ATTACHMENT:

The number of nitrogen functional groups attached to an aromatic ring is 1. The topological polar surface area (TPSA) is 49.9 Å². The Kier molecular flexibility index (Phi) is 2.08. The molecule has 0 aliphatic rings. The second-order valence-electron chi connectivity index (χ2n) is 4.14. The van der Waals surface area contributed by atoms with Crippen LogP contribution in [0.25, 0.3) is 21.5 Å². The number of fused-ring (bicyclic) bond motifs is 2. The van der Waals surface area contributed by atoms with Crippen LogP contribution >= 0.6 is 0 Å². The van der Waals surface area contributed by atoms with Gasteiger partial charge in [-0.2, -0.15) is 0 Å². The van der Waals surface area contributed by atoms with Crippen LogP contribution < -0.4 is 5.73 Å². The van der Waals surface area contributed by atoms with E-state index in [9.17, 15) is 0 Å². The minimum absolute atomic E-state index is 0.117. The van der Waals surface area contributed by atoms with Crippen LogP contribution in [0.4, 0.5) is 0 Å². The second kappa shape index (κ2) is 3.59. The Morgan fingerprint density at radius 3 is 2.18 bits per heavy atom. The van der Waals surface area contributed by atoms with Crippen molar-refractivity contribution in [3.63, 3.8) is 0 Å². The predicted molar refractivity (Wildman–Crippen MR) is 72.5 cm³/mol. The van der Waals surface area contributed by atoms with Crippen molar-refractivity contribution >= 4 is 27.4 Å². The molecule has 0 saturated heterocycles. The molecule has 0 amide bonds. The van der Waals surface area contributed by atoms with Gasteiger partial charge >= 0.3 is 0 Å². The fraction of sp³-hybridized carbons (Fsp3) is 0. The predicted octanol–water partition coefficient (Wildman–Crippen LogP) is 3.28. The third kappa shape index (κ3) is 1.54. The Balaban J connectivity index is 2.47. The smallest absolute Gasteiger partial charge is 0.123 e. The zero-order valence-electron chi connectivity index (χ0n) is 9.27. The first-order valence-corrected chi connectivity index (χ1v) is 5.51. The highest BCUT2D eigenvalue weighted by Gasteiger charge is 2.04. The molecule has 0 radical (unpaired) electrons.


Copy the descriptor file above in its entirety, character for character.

The number of nitrogen functional groups attached to an aromatic ring is 1. The topological polar surface area (TPSA) is 49.9 Å². The Kier molecular flexibility index (Phi) is 2.08. The molecule has 0 aliphatic rings. The second-order valence-electron chi connectivity index (χ2n) is 4.14. The van der Waals surface area contributed by atoms with Crippen LogP contribution in [0.25, 0.3) is 21.5 Å². The number of fused-ring (bicyclic) bond motifs is 2. The van der Waals surface area contributed by atoms with Crippen LogP contribution >= 0.6 is 0 Å². The van der Waals surface area contributed by atoms with Gasteiger partial charge in [-0.2, -0.15) is 0 Å². The van der Waals surface area contributed by atoms with Crippen LogP contribution < -0.4 is 5.73 Å². The van der Waals surface area contributed by atoms with E-state index in [9.17, 15) is 0 Å². The minimum absolute atomic E-state index is 0.117. The van der Waals surface area contributed by atoms with Crippen LogP contribution in [0.4, 0.5) is 0 Å². The second kappa shape index (κ2) is 3.59. The Morgan fingerprint density at radius 3 is 2.18 bits per heavy atom. The van der Waals surface area contributed by atoms with Crippen molar-refractivity contribution in [3.63, 3.8) is 0 Å². The predicted molar refractivity (Wildman–Crippen MR) is 72.5 cm³/mol. The van der Waals surface area contributed by atoms with Crippen molar-refractivity contribution >= 4 is 27.4 Å². The molecule has 0 saturated heterocycles. The molecule has 0 amide bonds. The van der Waals surface area contributed by atoms with Gasteiger partial charge >= 0.3 is 0 Å². The fraction of sp³-hybridized carbons (Fsp3) is 0. The predicted octanol–water partition coefficient (Wildman–Crippen LogP) is 3.28. The third kappa shape index (κ3) is 1.54. The Balaban J connectivity index is 2.47. The smallest absolute Gasteiger partial charge is 0.123 e. The zero-order valence-electron chi connectivity index (χ0n) is 9.27. The first-order valence-corrected chi connectivity index (χ1v) is 5.51. The highest BCUT2D eigenvalue weighted by Gasteiger charge is 2.04. The molecule has 0 radical (unpaired) electrons.